SC Prepares for Hurricane Season with Major Drill Tuesday - WJBF-TV ABC 6 Augusta-Aiken

SC Prepares for Hurricane Season with Major Drill Tuesday

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South Carolina -
The 2013 hurricane season started June 1, and South Carolina will make sure it's ready by going through a major hurricane drill Tuesday.

State and local agencies will be involved in practicing what they would do to reverse traffic to evacuate people from the coast faster.

The Highway Patrol and SC DOT, two of the main agencies involved, will have people and equipment set up at entrances to I-26 between Columbia and Charleston, for example.

Crews will do everything except actually block cars from getting on the highway headed toward Charleston, which is what they would do during an actual evacuation.

LCpl. Brent Kelly of the Highway Patrol says, "Everybody that's involved with the drill will know exactly what they need to do and exactly where they need to go, so that we can get everybody off of the coast as quickly and safely as possible."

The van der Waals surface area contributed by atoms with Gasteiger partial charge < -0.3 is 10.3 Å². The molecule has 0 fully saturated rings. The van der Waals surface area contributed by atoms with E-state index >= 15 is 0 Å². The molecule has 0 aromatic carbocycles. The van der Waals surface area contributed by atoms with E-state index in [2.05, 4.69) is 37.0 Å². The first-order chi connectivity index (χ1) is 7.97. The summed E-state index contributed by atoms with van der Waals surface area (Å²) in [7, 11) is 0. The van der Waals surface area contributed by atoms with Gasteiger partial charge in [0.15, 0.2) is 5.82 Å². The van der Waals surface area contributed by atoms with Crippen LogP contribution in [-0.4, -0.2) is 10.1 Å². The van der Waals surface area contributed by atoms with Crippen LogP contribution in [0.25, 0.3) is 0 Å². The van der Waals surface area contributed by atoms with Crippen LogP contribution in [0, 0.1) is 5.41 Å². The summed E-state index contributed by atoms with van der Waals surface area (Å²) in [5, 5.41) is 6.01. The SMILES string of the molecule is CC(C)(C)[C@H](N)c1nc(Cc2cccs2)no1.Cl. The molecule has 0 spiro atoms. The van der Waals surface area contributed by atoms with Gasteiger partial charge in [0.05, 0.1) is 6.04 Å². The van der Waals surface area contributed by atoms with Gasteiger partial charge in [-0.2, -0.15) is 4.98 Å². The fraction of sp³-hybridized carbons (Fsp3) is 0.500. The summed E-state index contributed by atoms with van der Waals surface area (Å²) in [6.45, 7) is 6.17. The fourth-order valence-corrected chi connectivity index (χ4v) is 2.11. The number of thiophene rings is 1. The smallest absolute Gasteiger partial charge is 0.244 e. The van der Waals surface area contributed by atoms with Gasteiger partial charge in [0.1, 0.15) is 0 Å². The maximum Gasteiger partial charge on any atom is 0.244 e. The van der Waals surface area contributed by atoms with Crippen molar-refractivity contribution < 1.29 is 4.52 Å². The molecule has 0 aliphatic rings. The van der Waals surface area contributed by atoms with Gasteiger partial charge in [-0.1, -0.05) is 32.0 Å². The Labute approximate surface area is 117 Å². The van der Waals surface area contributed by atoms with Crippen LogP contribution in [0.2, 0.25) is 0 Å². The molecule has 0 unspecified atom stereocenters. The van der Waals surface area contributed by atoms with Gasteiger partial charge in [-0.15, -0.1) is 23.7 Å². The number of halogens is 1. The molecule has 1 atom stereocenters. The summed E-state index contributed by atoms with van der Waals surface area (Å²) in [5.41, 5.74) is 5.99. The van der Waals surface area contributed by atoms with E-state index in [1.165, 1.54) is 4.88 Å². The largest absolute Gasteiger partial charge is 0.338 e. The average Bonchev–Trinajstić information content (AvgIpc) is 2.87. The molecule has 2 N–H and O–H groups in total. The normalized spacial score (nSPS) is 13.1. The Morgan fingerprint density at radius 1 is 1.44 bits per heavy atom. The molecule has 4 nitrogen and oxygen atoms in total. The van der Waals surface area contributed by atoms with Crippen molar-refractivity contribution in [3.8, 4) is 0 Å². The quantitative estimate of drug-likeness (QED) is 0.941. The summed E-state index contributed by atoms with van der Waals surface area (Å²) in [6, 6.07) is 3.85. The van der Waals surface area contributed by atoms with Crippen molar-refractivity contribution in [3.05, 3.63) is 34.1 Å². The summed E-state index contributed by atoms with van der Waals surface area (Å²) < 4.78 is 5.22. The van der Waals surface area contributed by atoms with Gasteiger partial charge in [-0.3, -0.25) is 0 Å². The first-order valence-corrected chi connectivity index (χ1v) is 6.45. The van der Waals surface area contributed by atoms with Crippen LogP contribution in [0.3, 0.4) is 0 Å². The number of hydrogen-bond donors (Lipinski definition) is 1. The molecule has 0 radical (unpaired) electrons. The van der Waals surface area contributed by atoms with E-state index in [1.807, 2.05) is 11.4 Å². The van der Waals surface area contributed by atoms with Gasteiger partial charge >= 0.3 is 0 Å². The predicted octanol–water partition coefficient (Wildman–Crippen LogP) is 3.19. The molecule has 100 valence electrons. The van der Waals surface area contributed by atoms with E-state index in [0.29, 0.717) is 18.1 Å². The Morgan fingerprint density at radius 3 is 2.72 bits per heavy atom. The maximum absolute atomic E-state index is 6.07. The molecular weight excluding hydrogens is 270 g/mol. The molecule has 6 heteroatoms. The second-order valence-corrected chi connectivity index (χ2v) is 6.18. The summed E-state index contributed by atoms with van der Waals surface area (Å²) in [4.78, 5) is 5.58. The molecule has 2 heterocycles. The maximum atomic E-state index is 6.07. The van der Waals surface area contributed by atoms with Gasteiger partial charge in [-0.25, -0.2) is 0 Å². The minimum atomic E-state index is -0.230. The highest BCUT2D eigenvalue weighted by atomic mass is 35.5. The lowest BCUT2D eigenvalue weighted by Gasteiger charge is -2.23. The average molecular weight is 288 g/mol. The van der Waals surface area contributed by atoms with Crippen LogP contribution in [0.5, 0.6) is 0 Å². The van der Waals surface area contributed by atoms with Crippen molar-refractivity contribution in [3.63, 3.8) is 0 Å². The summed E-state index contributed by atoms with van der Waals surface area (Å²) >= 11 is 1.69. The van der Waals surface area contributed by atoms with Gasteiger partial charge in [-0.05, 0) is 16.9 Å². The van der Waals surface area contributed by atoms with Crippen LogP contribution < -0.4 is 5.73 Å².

Drivers will see those crews also on U.S. 501, S.C. 544, U.S. 378 and U.S. 21.

Crews from the Department of Natural Resources, State Law Enforcement Division, Department of Probation, Parole and Pardon Services, State Forestry Commission, Civil Air Patrol, South Carolina National Guard and local law enforcement will take part.

The state created a lane-reversal plan after Hurricane Floyd in 1999. Then-governor Jim Hodges decided not to block I-26 headed into Charleston and reverse lanes so drivers could use all of them to get away from the coast. That led to bumper-to-bumper traffic from Charleston all the way to Columbia.

Even if you don't live near the coast or won't be visiting there during hurricane season, a hurricane evacuation could affect you.

Highway Patrol Commander Col. Mike Oliver says, "On a full coastal evacuation, of those 760-some-odd troopers that we have today, we will send 510 of those troopers to support the full coastal evacuation. That leaves a very small amount of troopers to continue day-to-day operations in our field troops."

LCpl. Kelly says, "The biggest thing would be is just be patient with us, 'cause if they ever do that evacuation, that's going to tie a lot of troopers up, 'cause the main goal is clearing that coast out to get those people away from the coast. But if something happens in the Upstate, the message is just to be patient with us. If something does happen, we will get to you; it just make a little bit longer, but we will get there."
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